Alberta reconsidering Daylight Savings Time

Masha Scheele

The province recently put out a survey asking Albertans their opinion on abolishing the time change. The survey’s two options included keeping the time change or adopting daylight savings time (DST) all year round, not providing an option for those who would like to see a switch to permanent standard time.

Minister of Service Alberta, Nate Glubish, explained that the decision to only have an option for DST is due to the growing movement towards DST in other jurisdictions.

The same conversation about the time change was held in 2017 when NDP MLA Thomas Dang proposed to put an end to it, but it was voted down.

Glubish stated that a lot of the feedback from that consultation came from the business community with operations across multiple jurisdictions and time zones who felt there was a real danger in acting in isolation.

“Ultimately, [they said] don’t be the only province to do this, but now that there are so many jurisdictions moving in this direction, there is similarly a danger of inaction in isolation or moving in the opposite direction of other jurisdictions,” he said.

He added that there is some great value in being in sync with other jurisdictions who have chosen to stick with DST and that the survey is only the first step in the process.

In Canada it is up to legislation in each municipality to decide on the use of DST.  

Currently, some locations don’t follow the DST schedule of their provinces and territories, according to the Government of Canada website. 

Most of BC observes the time change to DST each summer, except for part of the Peace River Regional District, Fort Nelson, and Creston, which observe standard time year round. 

A few areas in Nunavut, northwestern Ontario, northeastern Quebec, and most of Saskatchewan also remain on standard time throughout the year.

MLA Martin Long stated that while the government has not ruled anything out entirely, the standard practice for most jurisdictions considering a change, is to move to remaining on daylight savings time year-round. BC tabled legislation to move to DST permanently in October, while Yukon private member’s bill to move to DST permanently tabled in November. 

Looking south of the border, all but three states within Alberta’s time zone still observe DST in the summer only.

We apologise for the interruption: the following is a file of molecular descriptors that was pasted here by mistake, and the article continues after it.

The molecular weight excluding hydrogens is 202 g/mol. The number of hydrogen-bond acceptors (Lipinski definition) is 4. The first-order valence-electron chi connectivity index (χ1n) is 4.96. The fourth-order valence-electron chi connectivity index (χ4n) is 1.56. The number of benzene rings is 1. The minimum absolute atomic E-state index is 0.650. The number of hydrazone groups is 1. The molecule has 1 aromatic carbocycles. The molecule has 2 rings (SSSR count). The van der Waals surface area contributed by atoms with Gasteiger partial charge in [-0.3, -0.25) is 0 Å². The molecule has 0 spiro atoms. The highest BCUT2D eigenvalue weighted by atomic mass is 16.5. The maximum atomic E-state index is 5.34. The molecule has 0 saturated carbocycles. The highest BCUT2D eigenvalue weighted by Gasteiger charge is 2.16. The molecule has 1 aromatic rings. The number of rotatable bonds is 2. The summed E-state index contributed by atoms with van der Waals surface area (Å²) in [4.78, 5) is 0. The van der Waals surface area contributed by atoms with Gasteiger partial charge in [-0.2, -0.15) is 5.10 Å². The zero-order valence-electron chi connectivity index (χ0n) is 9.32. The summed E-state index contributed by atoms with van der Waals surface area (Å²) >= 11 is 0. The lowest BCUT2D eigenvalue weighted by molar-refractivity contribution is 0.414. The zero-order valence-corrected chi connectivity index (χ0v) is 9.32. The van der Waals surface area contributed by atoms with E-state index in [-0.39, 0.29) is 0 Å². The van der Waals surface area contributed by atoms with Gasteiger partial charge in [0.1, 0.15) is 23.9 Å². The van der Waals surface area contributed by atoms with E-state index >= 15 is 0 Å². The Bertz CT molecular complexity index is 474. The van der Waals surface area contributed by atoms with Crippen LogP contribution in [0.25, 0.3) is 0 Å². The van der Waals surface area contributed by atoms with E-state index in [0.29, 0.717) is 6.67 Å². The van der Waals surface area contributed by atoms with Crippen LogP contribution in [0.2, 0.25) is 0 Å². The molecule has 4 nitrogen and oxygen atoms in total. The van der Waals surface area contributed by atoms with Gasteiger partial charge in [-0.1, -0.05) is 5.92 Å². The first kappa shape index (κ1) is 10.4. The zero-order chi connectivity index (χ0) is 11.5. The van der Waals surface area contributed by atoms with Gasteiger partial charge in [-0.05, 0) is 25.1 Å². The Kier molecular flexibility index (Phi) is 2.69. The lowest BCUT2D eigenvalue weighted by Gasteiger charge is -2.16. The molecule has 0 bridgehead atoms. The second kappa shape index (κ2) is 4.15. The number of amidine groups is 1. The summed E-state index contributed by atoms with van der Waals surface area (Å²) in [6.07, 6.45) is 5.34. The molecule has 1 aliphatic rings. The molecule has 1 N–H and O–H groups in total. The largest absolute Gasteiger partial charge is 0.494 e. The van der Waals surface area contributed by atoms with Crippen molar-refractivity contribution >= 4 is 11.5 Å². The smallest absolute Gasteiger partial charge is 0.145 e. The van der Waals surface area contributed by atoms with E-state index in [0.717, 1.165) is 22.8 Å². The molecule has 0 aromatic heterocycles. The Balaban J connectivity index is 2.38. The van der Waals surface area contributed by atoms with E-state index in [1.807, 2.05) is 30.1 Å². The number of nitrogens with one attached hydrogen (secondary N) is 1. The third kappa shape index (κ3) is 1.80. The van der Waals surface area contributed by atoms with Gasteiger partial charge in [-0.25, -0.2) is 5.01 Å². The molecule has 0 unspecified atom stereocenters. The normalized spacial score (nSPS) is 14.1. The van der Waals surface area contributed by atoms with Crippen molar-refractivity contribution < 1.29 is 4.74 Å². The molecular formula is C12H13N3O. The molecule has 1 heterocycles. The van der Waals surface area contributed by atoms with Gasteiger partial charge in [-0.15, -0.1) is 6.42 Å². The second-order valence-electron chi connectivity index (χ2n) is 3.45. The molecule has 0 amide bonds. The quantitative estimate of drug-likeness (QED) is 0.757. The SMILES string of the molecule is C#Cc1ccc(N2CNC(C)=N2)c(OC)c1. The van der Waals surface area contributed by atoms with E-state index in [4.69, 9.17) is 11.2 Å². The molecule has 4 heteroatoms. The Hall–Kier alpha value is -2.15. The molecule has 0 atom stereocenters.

Arizona uses standard mountain time all year round, according to the U.S. National Institute of Standards and Technology, while Nevada passed a bill in 2015 to make DST permanent and Oregon passed a bill in 2019 to move to DST year-round. 

There are also other states outside of Alberta’s time zone that have adopted DST all year round.

If DST is adopted all year-round in Alberta, Hintonites won’t see a sunrise until 10:03 am on Dec. 21, the shortest day of the year, but get to enjoy a few more rays of sunshine until sunset at 5:33 pm.

“Albertans are used to working in the dark, we have very little daylight hours in the winter months,” said Glubish.

If Alberta chooses to standardize on daylight savings time, the province would spring forward one more time and then stay in that timezone thereafter. 

When kids are coming home from school or parents are driving home from work they’re going to have an extra hour of daylight at the end of a long day, added Glubish.

“I think it’s important to consider, yes we have a limited amount of daylight in the winter, we have to make the most of it and that would be the outcome of standardizing on DST,” added Glubish.

Glubish added that the survey will determine what Albertans would like to see happen with the time change, even though it doesn’t include all the options.

The survey will be online for another two weeks before results will be determined.

Glubish concluded that he can’t presuppose what the next steps will be and didn’t state whether the province would revise the survey to add another option.

“I think it’s important to hear all of my constituents’ concerns before committing to supporting any changes. I know that any changes we move forward with will consider safety, and support the hardworking Albertans,” said Long.

Feedback collected will help to inform the government as changes to existing legislation are being considered and Long encourages his constituents to submit their feedback to